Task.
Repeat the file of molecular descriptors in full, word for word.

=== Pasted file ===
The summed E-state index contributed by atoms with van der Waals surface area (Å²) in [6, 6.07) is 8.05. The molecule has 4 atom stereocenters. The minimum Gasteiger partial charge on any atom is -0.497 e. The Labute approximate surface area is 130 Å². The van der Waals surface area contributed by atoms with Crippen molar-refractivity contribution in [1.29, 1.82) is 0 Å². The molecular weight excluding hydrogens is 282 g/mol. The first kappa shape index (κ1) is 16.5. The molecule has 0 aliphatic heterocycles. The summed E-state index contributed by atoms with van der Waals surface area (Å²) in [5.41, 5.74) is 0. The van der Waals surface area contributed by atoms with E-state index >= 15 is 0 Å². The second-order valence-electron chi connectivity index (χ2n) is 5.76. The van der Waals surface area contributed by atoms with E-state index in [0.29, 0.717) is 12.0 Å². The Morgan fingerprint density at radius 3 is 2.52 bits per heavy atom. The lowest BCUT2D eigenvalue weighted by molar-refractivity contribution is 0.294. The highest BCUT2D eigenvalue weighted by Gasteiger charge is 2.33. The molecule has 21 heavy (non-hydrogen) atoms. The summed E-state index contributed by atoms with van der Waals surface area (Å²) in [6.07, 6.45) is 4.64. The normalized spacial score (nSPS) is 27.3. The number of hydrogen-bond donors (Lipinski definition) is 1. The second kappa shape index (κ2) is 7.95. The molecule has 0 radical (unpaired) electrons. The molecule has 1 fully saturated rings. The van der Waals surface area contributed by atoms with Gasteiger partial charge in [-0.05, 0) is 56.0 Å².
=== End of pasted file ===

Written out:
The summed E-state index contributed by atoms with van der Waals surface area (Å²) in [6, 6.07) is 8.05. The molecule has 4 atom stereocenters. The minimum Gasteiger partial charge on any atom is -0.497 e. The Labute approximate surface area is 130 Å². The van der Waals surface area contributed by atoms with Crippen molar-refractivity contribution in [1.29, 1.82) is 0 Å². The molecular weight excluding hydrogens is 282 g/mol. The first kappa shape index (κ1) is 16.5. The molecule has 0 aliphatic heterocycles. The summed E-state index contributed by atoms with van der Waals surface area (Å²) in [5.41, 5.74) is 0. The van der Waals surface area contributed by atoms with E-state index >= 15 is 0 Å². The second-order valence-electron chi connectivity index (χ2n) is 5.76. The van der Waals surface area contributed by atoms with E-state index in [0.29, 0.717) is 12.0 Å². The Morgan fingerprint density at radius 3 is 2.52 bits per heavy atom. The lowest BCUT2D eigenvalue weighted by molar-refractivity contribution is 0.294. The highest BCUT2D eigenvalue weighted by Gasteiger charge is 2.33. The molecule has 21 heavy (non-hydrogen) atoms. The summed E-state index contributed by atoms with van der Waals surface area (Å²) in [6.07, 6.45) is 4.64. The normalized spacial score (nSPS) is 27.3. The number of hydrogen-bond donors (Lipinski definition) is 1. The second kappa shape index (κ2) is 7.95. The molecule has 0 radical (unpaired) electrons. The molecule has 1 fully saturated rings. The van der Waals surface area contributed by atoms with Gasteiger partial charge in [-0.05, 0) is 56.0 Å².